Once verified, people will create a “My Social Security” account with a unique user name and password to access their online Statement. In addition, the portal also includes links to information about other online services, such as applications for retirement, disability and Medicare.
It is important to note, however, Social Security anticipates some members of the public will not be able to be verified through this process. Some people may not correctly answer the security questions based on information on file with Experian, and others may supply identifying information that does not match their Social Security records. In instances where this occurs, people will have the option to request a paper Social Security Statement be mailed to them. People who cannot verify online initially also may visit their local Social Security office and present an identity document in order to create an account and gain access to the online version of the Statement.
In February 2012, Social Security resumed mailing paper Statements to workers age 60 and older if they are not already receiving Social Security benefits. Later this year, the agency plans to mail paper Statements to workers in the year they reach age 25.
For more information about the new online Statement, please go to www.socialsecurity.gov/mystatement.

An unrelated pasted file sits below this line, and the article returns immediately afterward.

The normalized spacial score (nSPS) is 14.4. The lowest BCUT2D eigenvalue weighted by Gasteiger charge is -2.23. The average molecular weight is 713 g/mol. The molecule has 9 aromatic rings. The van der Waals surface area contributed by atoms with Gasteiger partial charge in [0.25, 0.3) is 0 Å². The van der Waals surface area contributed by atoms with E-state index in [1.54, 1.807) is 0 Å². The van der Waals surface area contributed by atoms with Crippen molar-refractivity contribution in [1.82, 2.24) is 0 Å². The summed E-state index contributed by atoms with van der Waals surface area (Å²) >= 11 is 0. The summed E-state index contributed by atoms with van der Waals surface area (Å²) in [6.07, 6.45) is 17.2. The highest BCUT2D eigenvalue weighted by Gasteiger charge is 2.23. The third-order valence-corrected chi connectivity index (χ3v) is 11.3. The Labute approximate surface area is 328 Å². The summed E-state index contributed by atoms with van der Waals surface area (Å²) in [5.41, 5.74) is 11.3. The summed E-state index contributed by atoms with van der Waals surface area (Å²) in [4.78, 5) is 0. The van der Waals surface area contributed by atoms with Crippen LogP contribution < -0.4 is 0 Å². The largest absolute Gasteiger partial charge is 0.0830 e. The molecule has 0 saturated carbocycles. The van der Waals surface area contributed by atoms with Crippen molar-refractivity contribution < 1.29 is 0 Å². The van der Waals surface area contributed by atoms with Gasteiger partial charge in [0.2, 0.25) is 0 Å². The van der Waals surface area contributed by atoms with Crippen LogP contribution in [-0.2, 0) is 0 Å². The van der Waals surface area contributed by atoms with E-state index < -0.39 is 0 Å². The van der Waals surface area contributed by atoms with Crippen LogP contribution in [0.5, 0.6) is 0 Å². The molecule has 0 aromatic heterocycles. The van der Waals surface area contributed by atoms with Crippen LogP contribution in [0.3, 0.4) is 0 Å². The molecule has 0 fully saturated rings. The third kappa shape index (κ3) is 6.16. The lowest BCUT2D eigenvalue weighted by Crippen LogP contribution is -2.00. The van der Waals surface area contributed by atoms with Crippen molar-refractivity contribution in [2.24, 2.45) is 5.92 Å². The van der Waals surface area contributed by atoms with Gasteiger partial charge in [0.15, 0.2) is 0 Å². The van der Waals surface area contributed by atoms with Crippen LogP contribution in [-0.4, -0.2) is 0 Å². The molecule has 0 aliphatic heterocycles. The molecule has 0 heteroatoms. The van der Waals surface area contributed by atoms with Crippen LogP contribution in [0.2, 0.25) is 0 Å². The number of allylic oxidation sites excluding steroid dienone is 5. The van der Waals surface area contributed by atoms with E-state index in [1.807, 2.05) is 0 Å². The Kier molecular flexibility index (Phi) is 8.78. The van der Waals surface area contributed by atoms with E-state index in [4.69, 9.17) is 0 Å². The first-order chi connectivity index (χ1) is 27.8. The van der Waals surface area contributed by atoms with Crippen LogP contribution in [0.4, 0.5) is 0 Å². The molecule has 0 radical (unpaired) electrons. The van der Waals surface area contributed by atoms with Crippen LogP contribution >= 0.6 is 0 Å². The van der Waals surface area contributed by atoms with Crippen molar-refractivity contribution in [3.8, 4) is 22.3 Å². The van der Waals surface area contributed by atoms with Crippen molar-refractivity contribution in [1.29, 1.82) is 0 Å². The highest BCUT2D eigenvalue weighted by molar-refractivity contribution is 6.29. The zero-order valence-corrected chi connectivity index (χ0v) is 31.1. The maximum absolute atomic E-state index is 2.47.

Guardianships – there are two types of guardianships:
The court will need to determine the person’s capacity. This could be situational or contextual. The six areas are:
1. Medical Condition – what is causing the diminished capacity and is it permanent?
2. Cognition – is decision-making and thinking impaired and to what degree?
3. Everyday Functioning – self care, managing their money, healthcare decisions, can they continue to manage their home, drive, cook, can they make legal decisions?
4. Preferences and Values – are they consistent with the person’s normal lifestyle?
5. Risk of Harm – is supervision needed, are they harmful to themselves or others?
6. Enhance Functioning – can you improve their lifestyle by adding treatments such as training, occupational therapy, rehabilitation, assistive devices?
Once the court determines the person’s capacity they will devise a plan. The person is then classified as a “ward” in legal terms. In an effort to ensure they are not stripped of their dignity, they are asked how they would like certain things handled. The guardian should respect their wishes within reason and respect that they are entitled to retain some rights despite diminished capacity.